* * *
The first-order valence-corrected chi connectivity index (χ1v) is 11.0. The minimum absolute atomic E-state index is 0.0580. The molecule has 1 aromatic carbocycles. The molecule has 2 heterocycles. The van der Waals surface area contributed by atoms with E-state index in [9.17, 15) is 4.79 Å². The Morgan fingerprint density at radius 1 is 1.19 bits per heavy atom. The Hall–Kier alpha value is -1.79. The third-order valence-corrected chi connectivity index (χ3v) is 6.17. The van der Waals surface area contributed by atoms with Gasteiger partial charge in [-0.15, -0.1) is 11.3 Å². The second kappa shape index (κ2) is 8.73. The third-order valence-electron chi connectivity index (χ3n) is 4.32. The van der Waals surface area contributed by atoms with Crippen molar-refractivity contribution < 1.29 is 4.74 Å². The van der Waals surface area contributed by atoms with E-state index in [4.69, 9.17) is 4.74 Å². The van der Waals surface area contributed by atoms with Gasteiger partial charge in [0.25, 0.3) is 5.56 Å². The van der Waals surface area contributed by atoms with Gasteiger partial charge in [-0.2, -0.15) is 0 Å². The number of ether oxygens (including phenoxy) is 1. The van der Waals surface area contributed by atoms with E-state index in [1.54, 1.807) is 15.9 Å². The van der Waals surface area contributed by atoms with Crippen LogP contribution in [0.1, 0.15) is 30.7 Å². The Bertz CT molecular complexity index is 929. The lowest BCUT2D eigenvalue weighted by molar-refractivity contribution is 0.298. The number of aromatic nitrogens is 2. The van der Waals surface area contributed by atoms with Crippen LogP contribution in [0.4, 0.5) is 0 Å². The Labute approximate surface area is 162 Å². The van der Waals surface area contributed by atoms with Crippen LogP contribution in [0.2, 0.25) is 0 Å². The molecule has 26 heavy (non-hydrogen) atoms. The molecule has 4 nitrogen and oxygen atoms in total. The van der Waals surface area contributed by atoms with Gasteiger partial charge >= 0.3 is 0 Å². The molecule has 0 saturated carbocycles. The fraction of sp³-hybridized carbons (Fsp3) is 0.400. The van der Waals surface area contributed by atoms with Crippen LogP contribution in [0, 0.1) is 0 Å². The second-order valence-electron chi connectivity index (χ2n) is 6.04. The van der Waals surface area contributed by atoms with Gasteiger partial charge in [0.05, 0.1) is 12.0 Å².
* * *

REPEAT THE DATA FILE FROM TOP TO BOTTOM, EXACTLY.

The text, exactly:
The first-order valence-corrected chi connectivity index (χ1v) is 11.0. The minimum absolute atomic E-state index is 0.0580. The molecule has 1 aromatic carbocycles. The molecule has 2 heterocycles. The van der Waals surface area contributed by atoms with E-state index in [9.17, 15) is 4.79 Å². The Morgan fingerprint density at radius 1 is 1.19 bits per heavy atom. The Hall–Kier alpha value is -1.79. The third-order valence-corrected chi connectivity index (χ3v) is 6.17. The van der Waals surface area contributed by atoms with Gasteiger partial charge in [-0.15, -0.1) is 11.3 Å². The second kappa shape index (κ2) is 8.73. The third-order valence-electron chi connectivity index (χ3n) is 4.32. The van der Waals surface area contributed by atoms with Crippen molar-refractivity contribution < 1.29 is 4.74 Å². The van der Waals surface area contributed by atoms with E-state index in [4.69, 9.17) is 4.74 Å². The van der Waals surface area contributed by atoms with Gasteiger partial charge in [0.25, 0.3) is 5.56 Å². The van der Waals surface area contributed by atoms with Gasteiger partial charge in [-0.2, -0.15) is 0 Å². The number of ether oxygens (including phenoxy) is 1. The van der Waals surface area contributed by atoms with E-state index in [1.54, 1.807) is 15.9 Å². The van der Waals surface area contributed by atoms with Crippen LogP contribution in [0.1, 0.15) is 30.7 Å². The Bertz CT molecular complexity index is 929. The lowest BCUT2D eigenvalue weighted by molar-refractivity contribution is 0.298. The number of aromatic nitrogens is 2. The van der Waals surface area contributed by atoms with Crippen LogP contribution in [0.4, 0.5) is 0 Å². The Labute approximate surface area is 162 Å². The van der Waals surface area contributed by atoms with Crippen LogP contribution in [0.2, 0.25) is 0 Å². The molecule has 26 heavy (non-hydrogen) atoms. The molecule has 4 nitrogen and oxygen atoms in total. The van der Waals surface area contributed by atoms with Gasteiger partial charge >= 0.3 is 0 Å². The molecule has 0 saturated carbocycles. The fraction of sp³-hybridized carbons (Fsp3) is 0.400. The van der Waals surface area contributed by atoms with Crippen LogP contribution in [0, 0.1) is 0 Å². The second-order valence-electron chi connectivity index (χ2n) is 6.04. The van der Waals surface area contributed by atoms with Gasteiger partial charge in [0.05, 0.1) is 12.0 Å².